Following his return to London in 1719 Catesby resolved to return to the colonies and gather additional information for his illustrated Natural History... He gained the financial support of members of the local scientific community, many of who were members of the Royal Society keen to send a naturalist to Carolina who could provide an accurate account of its resources. Among those who belonged to the Royal Society was William Sherard, who after examining Catesby’s drawings, was key in advancing the project. With further backing by Sir Hans Sloane, court physician and naturalist whose collection would form the basis for The British Museum, Catesby sailed to Carolina in 1722.
Catesby’s four years of travels following his second arrival in North America brought him throughout South Carolina, parts of Georgia, and the Bahamas. He was
intent on visiting the same location at different times throughout the year in order to observe his subjects as they developed. In addition to gathering botanical specimens of potential horticultural importance, he also acquired birds and other creatures.
Catesby’s patrons in London were eager to receive examples of the varieties of plants and animals he encountered but collecting, packaging, and sending them back to England served as a distraction to his intended Natural History... Nevertheless, he continued to observe, paint, and write descriptions of the previously un-investigated wildlife he encountered on the shores and in the swamps, woods, and fields of the middle American colonies.
Catesby returned to England from his final voyage to America in 1726 and spent the next seventeen years preparing his Natural History... He envisioned his work containing colored plates reproducing his studies from nature in a substantial, folio-sized format, an achievement nearly unprecedented in earlier natural history publications. Catesby arranged for financing in the form of an interest-free loan from the Quaker Peter Collinson, a fellow of the Royal Society. Nevertheless, the cost of paying professionals to prepare his delineations on copper plates for printing was too great. To this end, with the assistance of Joseph Goupy (1689–1769), a French artist living in London, he taught himself to etch. In addition to producing nearly all of the plates for his publication, Catesby closely supervised the coloring of the engravings, either painting the impressions himself or closely overseeing the work to insure its fidelity to his preparatory work. To further finance the project Catesby sold subscriptions, offering his book in sections of 20 plates to be published every four months.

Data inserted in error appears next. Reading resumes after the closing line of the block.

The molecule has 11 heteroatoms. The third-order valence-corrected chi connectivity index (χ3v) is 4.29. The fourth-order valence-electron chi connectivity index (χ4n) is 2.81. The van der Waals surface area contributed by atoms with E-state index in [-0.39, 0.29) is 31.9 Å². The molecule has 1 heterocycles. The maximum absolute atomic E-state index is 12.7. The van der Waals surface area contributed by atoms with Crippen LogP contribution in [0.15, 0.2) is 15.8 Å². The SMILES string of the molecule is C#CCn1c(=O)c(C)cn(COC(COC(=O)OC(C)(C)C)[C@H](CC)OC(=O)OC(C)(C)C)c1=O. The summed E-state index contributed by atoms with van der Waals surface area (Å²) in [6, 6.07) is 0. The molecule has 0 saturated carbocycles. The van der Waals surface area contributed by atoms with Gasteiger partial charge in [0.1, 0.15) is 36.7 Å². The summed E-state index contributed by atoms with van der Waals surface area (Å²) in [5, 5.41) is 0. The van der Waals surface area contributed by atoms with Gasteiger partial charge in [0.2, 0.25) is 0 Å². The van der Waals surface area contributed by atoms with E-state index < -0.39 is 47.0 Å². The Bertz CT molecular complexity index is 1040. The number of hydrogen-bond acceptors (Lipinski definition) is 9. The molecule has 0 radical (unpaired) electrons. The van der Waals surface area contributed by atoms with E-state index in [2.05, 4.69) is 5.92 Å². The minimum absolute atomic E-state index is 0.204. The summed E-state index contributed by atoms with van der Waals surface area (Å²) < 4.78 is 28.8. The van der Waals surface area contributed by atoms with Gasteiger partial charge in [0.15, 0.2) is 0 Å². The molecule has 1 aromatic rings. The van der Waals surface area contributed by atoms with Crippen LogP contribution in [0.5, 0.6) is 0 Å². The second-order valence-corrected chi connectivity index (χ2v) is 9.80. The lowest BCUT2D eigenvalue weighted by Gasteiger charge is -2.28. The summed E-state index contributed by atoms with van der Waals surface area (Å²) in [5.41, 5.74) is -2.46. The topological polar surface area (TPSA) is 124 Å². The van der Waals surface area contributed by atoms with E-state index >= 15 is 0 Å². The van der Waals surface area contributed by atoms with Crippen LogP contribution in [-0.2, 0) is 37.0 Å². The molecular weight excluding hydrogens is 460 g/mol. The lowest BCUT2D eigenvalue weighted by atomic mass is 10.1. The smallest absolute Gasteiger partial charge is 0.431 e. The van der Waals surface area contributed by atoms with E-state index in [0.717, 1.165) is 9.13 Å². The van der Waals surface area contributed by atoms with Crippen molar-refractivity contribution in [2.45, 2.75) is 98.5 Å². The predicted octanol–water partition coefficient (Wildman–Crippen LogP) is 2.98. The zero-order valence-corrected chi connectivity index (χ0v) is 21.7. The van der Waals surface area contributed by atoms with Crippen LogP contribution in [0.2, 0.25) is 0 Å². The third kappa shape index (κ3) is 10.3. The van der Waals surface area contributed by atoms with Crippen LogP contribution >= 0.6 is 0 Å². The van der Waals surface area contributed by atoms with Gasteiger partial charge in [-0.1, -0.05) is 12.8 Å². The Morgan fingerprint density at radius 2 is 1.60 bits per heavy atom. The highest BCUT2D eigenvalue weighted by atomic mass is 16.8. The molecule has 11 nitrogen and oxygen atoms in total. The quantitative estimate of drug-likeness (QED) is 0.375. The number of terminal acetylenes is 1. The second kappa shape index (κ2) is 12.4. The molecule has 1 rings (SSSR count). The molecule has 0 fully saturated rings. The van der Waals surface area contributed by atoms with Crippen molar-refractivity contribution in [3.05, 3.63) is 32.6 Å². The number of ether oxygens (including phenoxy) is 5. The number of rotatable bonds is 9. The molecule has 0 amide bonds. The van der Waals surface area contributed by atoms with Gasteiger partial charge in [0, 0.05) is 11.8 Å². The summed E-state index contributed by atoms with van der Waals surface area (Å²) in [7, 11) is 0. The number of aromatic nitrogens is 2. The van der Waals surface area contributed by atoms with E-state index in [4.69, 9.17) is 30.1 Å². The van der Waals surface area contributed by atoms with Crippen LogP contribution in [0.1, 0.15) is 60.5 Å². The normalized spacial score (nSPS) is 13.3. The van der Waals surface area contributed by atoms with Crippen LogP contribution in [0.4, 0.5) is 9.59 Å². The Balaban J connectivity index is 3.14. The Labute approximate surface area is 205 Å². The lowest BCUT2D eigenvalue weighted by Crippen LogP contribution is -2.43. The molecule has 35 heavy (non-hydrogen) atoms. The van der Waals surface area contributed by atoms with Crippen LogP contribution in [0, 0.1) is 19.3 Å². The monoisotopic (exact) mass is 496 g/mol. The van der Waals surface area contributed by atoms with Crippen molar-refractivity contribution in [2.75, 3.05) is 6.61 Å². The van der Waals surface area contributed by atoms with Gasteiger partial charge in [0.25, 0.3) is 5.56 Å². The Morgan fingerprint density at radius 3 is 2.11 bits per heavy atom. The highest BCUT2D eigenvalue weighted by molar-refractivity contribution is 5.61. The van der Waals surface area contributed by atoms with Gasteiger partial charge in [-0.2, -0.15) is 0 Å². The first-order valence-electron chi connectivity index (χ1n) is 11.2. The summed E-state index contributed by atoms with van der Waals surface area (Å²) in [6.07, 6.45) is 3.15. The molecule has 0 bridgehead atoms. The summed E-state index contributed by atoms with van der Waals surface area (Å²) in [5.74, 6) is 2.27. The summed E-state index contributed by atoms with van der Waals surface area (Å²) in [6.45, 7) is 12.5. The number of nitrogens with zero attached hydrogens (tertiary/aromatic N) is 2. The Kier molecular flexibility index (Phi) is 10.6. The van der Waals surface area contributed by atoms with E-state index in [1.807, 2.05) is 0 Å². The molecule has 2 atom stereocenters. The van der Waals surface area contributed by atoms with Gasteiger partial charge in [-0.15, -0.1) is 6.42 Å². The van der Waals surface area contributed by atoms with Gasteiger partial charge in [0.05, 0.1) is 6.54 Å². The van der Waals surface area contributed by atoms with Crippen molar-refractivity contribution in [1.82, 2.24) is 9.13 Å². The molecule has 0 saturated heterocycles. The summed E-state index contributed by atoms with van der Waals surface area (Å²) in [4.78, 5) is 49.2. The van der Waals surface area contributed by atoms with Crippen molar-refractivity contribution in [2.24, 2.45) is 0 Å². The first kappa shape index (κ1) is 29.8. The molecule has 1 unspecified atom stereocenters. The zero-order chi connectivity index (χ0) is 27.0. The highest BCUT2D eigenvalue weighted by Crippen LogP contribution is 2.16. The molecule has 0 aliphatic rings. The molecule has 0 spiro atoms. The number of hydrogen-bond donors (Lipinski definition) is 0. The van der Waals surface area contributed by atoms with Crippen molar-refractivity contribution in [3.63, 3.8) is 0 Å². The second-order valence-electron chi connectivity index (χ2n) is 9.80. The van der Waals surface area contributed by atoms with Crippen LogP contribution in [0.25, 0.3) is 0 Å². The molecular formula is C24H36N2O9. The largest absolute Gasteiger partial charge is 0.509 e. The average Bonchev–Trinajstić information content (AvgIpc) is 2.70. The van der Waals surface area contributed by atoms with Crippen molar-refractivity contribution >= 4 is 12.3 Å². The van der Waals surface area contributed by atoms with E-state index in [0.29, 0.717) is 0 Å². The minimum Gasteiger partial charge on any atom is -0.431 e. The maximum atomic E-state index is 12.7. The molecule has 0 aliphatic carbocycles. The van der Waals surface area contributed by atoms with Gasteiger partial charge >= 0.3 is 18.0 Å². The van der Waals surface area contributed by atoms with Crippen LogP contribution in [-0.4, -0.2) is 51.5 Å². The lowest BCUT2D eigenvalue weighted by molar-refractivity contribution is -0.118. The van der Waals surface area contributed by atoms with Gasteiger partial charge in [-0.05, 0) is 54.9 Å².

The first volume of Natural History of Carolina, Florida & the Bahama Islands, containing one hundred plates, was completed in 1731 and no doubt facilitated his election as a fellow of the Royal Society in February, 1733. The second volume, also containing one hundred plates, was finished in 1743 and was supplemented with twenty plates based on information sent to Catesby by John Bartram and others in in America appeared in 1746–1747. Of the approximately 180 - 200 copies of the first edition produced, roughly 80 copies remain complete and accounted for and there are an unknown number in private collections. A second edition was issued by George Edwards in 1754 and a third edition, published by Benjamin White, in 1771 who continued to print examples of the plates until at least 1816. As early as 1749 editions were produced for the European market with translations of the text in German, Latin, and Dutch. In these the plates for the first volume and appendix were re-etched by Johann Michael Seligmann and the plates for the second volume re-etched by Nicolaus Friedrich Eisenberger and Georg Lichtensteger.
Catesby’s tenacity resulted in a sweeping and compelling study of American plants, animals, and marine life native to little documented lands in which he strove to assign scientific nomenclature to his subjects. Indeed, Linnaeus, in his 1758 Systema Naturae, made use of much information brought to light by Catesby using it as the foundation of his system of binomial nomenclature for American species.
Throughout the production of his Natural History…Catesby lived in London with his Elizabeth Rowland with whom he had four children and married in 1747, before his death in 1749.
*From James L. Reveal’s Identification of the plants and animals illustrated by Mark Catesby for The natural history of Carolina, Florida and the Bahama islands in the appendix of The Curious Mr. Catesby, University of Georgia Press.